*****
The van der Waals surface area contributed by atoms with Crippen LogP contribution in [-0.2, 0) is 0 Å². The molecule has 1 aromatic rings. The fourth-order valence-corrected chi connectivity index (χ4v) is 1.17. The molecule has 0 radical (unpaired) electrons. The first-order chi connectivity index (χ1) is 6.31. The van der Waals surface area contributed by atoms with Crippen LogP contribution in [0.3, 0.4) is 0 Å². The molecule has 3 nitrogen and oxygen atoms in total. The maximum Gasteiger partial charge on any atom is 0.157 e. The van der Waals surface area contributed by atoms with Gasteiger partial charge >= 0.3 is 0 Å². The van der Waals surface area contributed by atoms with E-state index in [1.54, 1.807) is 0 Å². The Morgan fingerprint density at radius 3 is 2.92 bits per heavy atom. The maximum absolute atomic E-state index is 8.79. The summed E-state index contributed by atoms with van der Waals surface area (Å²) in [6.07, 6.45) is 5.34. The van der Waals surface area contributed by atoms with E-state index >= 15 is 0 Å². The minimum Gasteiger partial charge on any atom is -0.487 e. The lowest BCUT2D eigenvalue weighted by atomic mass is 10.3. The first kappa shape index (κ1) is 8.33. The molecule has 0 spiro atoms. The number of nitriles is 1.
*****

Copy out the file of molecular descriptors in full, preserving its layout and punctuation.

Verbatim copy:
The van der Waals surface area contributed by atoms with Crippen LogP contribution in [-0.2, 0) is 0 Å². The molecule has 1 aromatic rings. The fourth-order valence-corrected chi connectivity index (χ4v) is 1.17. The molecule has 0 radical (unpaired) electrons. The first-order chi connectivity index (χ1) is 6.31. The van der Waals surface area contributed by atoms with Crippen LogP contribution in [0.3, 0.4) is 0 Å². The molecule has 3 nitrogen and oxygen atoms in total. The maximum Gasteiger partial charge on any atom is 0.157 e. The van der Waals surface area contributed by atoms with Gasteiger partial charge >= 0.3 is 0 Å². The van der Waals surface area contributed by atoms with E-state index in [1.54, 1.807) is 0 Å². The Morgan fingerprint density at radius 3 is 2.92 bits per heavy atom. The maximum absolute atomic E-state index is 8.79. The summed E-state index contributed by atoms with van der Waals surface area (Å²) in [6.07, 6.45) is 5.34. The van der Waals surface area contributed by atoms with E-state index >= 15 is 0 Å². The minimum Gasteiger partial charge on any atom is -0.487 e. The lowest BCUT2D eigenvalue weighted by atomic mass is 10.3. The first kappa shape index (κ1) is 8.33. The molecule has 0 spiro atoms. The number of nitriles is 1.